The only potentially positive outcome would be Jose Aldo as the promotion’s version of Anderson Silva: a nigh-untouchable striker whose exciting knockouts make him worth watching no matter who he’s matched up against. WEC also has a charismatic and potentially bankable Bantamweight champion in Dominick Cruz, so long as he can string at least two successful title defenses. If he can do so, the WEC will have an even bigger star at 135 than it had with Miguel Torres.
I personally would like to see the WEC succeed, as I truly believe it’s provided the best fight cards of the last three years and is the most consistently entertaining promotion in the world. Unfortunately, they’re not going to be a priority for parent company Zuffa (which also owns The UFC) and as a result they have few options in terms of resources and fighters. It’s almost unfair to expect a promotion to succeed when it’s restricted to two relatively untested weight divisions and a third weight division with an already shallow talent pool subject to raiding by the UFC.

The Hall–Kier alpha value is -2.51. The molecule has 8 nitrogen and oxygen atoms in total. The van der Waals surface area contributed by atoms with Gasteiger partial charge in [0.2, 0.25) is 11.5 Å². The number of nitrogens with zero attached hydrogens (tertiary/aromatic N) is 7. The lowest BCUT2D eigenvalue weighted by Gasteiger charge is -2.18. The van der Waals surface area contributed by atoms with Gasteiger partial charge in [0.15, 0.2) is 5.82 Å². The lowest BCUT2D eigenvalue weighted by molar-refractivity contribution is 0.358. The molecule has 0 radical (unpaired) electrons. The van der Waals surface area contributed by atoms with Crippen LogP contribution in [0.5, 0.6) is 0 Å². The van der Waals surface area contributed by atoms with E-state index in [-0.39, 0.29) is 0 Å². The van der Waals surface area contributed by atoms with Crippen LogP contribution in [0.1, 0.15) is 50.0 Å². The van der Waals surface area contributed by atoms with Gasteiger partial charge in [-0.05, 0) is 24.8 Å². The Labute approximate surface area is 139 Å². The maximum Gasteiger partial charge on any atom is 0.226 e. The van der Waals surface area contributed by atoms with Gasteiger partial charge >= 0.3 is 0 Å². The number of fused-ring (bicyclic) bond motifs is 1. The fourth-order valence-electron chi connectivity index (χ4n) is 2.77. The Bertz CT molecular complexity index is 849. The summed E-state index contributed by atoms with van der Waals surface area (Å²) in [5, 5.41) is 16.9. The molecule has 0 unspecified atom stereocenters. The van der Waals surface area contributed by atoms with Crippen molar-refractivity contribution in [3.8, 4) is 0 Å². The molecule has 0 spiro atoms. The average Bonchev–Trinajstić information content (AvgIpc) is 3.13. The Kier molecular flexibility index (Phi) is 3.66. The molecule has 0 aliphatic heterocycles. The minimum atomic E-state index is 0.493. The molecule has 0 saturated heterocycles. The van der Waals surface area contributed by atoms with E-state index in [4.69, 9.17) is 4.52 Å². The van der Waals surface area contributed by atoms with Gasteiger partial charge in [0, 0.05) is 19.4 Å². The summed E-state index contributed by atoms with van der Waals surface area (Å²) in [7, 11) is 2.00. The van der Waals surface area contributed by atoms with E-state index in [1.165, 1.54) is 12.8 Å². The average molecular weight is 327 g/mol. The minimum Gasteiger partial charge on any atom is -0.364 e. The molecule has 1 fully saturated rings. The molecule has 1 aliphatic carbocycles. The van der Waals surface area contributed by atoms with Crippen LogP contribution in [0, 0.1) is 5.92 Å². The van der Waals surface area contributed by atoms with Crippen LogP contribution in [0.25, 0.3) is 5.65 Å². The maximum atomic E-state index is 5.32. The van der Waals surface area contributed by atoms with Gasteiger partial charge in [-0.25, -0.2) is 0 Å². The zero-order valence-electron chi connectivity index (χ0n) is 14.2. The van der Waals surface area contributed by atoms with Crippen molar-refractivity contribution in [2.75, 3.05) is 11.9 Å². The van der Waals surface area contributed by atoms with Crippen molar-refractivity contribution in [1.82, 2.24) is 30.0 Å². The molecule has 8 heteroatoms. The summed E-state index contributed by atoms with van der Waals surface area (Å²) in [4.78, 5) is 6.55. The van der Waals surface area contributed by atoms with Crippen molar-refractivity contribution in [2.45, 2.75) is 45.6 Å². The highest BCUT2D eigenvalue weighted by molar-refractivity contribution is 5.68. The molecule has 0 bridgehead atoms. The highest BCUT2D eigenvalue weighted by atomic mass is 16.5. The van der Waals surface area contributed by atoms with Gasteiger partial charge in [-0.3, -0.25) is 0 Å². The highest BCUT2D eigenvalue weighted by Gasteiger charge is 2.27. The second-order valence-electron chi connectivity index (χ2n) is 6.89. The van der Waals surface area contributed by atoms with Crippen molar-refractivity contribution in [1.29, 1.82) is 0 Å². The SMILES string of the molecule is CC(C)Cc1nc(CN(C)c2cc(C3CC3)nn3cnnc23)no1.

The MMA industry is uncertain terrain for any promotion. Even the UFC – the most recognizable brand name in the sport’s history – finds itself serving at the whim of circumstance; the various injuries and re-shuffling of cards last Fall testify to that fact. In that sense, the WEC’s predicament isn’t unprecedented, nor is it hopeless. But the events of the last several months have increased the pressure to perform well in its inaugural pay-per-view outing.